Cyber-Attacks and Fraud from Workers’ Compensation Data

Cyber-Attacks And Fraud From Workers’ Compensation Data. Cyber-attacks are a growing threat for the workers’ compensation industry. The potential for blackmail in workers’ comp is ripe for attacks due to sensitive information held about individuals. Third party administrators, hospitals, corporations, law firms, and compensation insurers may all hold this type of information, which if gained access to, can lead to identity theft.1

Examples of Stolen Information

Online Shift Creates More Vulnerabilities

The fact that workers’ compensation processes have shifted online during the pandemic has made more information accessible on the worldwide web.3 Remember when information was traditionally stored in paper files inside drawers and cabinets? This made it difficult for information to be stolen unless an outside individual gained physical access into a building, or information was stolen by someone privy to that information, such as an employee. Now, through technology, procedures involving “legal disputes, benefits applications, communications and medical treatments” all functioning in a virtual environment has created more vulnerabilities, which can be exploited from occasional updates to software or operating systems.45 Many of the changes made during the transition to online and remote work are here to stay, as people view them favorably. One example is telemedicine, where healthcare details of patients are shared and can go into workers’ compensation suits.


As patients’ and injured workers’ personal information is being stored on the internet, so are their biometric data. Biometric information may include sensitive information about one’s DNA or physical characteristics, such as fingerprints, gait (walking style), eye characteristics, vein recognition, voice recognition, and digital signatures.6 Biometrics can “identify a person for their entire lifetime.”7 As such, privacy concerns are abound when others gain access to this information. Often biometrics are used to unlock devices such as smartphones or gain “entry into offices and secure areas.”8 Hackers may use this to infiltrate organizations. On the dark web, personal health information “tends to be among the more expensive data files sold”, all which hackers can use to commit fraud.9

Types of Fraud That Can Be Facilitated Through Access of Sensitive Information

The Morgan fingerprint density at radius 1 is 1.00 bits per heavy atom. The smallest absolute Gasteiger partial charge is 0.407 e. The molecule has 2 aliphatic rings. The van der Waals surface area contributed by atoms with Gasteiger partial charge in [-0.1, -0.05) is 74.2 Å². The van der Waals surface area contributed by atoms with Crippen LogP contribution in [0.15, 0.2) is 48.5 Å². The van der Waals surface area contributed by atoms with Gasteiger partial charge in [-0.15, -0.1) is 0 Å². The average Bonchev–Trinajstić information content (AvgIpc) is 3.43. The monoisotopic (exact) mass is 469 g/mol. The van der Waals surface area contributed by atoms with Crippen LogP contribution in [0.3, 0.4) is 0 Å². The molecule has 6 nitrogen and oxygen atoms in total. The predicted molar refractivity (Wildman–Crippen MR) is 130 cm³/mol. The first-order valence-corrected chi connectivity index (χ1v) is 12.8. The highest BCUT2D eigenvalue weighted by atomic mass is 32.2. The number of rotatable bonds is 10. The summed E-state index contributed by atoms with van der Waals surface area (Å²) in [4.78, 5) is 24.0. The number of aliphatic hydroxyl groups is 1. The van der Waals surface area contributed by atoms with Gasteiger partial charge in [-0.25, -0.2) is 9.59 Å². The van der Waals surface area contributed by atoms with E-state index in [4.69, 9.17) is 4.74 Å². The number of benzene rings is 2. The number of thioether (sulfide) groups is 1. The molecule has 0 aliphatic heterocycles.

• SSN Fraud
  • Healthcare Fraud – using someone else’s insurance information for personal gain.
  • Tax Identity Theft – filing a tax return in another person’s name to obtain a refund.
  • Biometric ID Theft
  • Synthetic Identity Theft – where people create fictitious identities using your personal information.
  • Medical Identity Theft – posing as another person to receive medical services.1011

Examples of Cyber-Attacks

There is a growing urgency for companies to be able to respond and protect themselves from cyber-attacks, which can include:

  • Social Engineering Scams – phishing or baiting scams through email and online downloads.
  • Malware, or ransomware – installing harmful software on a computer after clicking on a link or email attachment.
  • Botnets – spread spam and deliver viruses.
  • Denial-Of-Service (DDOS) – overwhelming a system’s resources causing a site to go offline.
  • SQL Injections and Other Web Application Attacks – inserting malicious code, allowing otherwise private information to be divulged, such as “customer details, user lists, and confidential company data.”12

Cyber Liability Insurance

Cyber liability insurance, which can provide expert resources and financial support, is becoming more of a go-to for companies. Organizations that use it can provide peace of mind to their clients to protect against threats. Other organizations that want to do business through contracts may even seek or favor companies that have cyber liability insurance.13 Protecting personal information of clients is a top priority for the business landscape as cybercrime evolves and becomes more prevalent.

1 DuChene, Courtney. “HIPAA Violations Are Just One of the Exposures in a Workers’ Comp Industry Cyber Attack.” Risk & Insurance, Risk & Insurance, 3 Mar. 2020,

2 Grover, Nancy. “Workers’ Comp Ripe for Cyber Attacks.” Risk & Insurance, Risk & Insurance, 25 Sept. 2015,

3 Childers, Angela. “Comp Sector Faces Security Risks as It Shifts Online.” Business Insurance, Business Insurance Holdings, 1 Apr. 2020,

4 Ibid.

5 Grover, Nancy. “Workers’ Comp Ripe for Cyber Attacks.” Risk & Insurance, Risk & Insurance, 25 Sept. 2015,

6 “Types of Biometrics.” Biometrics Institute, Biometrics Institute, 14 Dec. 2018,

7 “Biometrics: Privacy International.” Biometrics | Privacy International, Privacy International,

8 Bowman, Bill. “Biometric Hacking.” Security Boulevard, MediaOps Inc., 1 Apr. 2019,

9 Childers, Angela. “Comp Sector Faces Security Risks as It Shifts Online.” Business Insurance, Business Insurance Holdings, 1 Apr. 2020,

10 Hayes, Marianne. “The Many Different Forms of Identity Theft.” Experian, Experian, 29 Sept. 2020,

11 Ramsey Solutions. “9 Common Types of Fraud.” Ramsey Solutions, Lampo Licensing, LLC., 25 Feb. 2021,

12 PolicyWire by Amtrust. “Common Types of Cyber Attacks.”,, LLC., 5 Nov. 2020,

13 PolicyWire by AmTrust. “Is Cyber Liability Insurance Worth It?”,, LLC., 26 May 2021, is the website for the workers compensation attorneys firm of Livingston, DiMarzio LLP Our team of attorneys is made up of New Jersey Mesothelioma Lawyers, NJ Workers Comp Lawyers, Employment Lawyers and Certified New Jersey Worker’s Compensation Attorneys.